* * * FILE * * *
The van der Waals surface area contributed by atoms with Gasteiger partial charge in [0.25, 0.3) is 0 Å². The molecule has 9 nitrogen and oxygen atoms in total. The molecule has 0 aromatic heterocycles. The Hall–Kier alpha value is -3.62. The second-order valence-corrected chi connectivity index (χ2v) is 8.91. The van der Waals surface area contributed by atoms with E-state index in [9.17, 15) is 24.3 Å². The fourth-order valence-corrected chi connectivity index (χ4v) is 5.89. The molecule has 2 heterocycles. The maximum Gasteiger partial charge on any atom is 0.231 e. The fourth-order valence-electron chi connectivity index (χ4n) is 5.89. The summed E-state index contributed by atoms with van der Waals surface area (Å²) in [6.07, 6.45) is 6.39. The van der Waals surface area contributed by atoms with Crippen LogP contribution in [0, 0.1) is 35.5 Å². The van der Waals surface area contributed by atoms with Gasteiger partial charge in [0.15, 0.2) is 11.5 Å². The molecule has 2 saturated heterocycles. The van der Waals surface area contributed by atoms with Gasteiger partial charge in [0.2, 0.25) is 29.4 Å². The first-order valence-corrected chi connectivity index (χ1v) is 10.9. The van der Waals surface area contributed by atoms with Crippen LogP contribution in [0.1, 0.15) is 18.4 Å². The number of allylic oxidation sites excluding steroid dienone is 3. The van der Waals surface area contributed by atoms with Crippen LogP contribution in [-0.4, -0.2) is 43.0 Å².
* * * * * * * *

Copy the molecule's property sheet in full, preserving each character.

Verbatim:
The van der Waals surface area contributed by atoms with Gasteiger partial charge in [0.25, 0.3) is 0 Å². The molecule has 9 nitrogen and oxygen atoms in total. The molecule has 0 aromatic heterocycles. The Hall–Kier alpha value is -3.62. The second-order valence-corrected chi connectivity index (χ2v) is 8.91. The van der Waals surface area contributed by atoms with E-state index in [9.17, 15) is 24.3 Å². The fourth-order valence-corrected chi connectivity index (χ4v) is 5.89. The molecule has 2 heterocycles. The maximum Gasteiger partial charge on any atom is 0.231 e. The fourth-order valence-electron chi connectivity index (χ4n) is 5.89. The summed E-state index contributed by atoms with van der Waals surface area (Å²) in [6.07, 6.45) is 6.39. The van der Waals surface area contributed by atoms with Crippen LogP contribution in [0, 0.1) is 35.5 Å². The van der Waals surface area contributed by atoms with Gasteiger partial charge in [0.15, 0.2) is 11.5 Å². The molecule has 2 saturated heterocycles. The van der Waals surface area contributed by atoms with Gasteiger partial charge in [0.2, 0.25) is 29.4 Å². The first-order valence-corrected chi connectivity index (χ1v) is 10.9. The van der Waals surface area contributed by atoms with Crippen LogP contribution in [0.1, 0.15) is 18.4 Å². The number of allylic oxidation sites excluding steroid dienone is 3. The van der Waals surface area contributed by atoms with Crippen LogP contribution in [-0.4, -0.2) is 43.0 Å².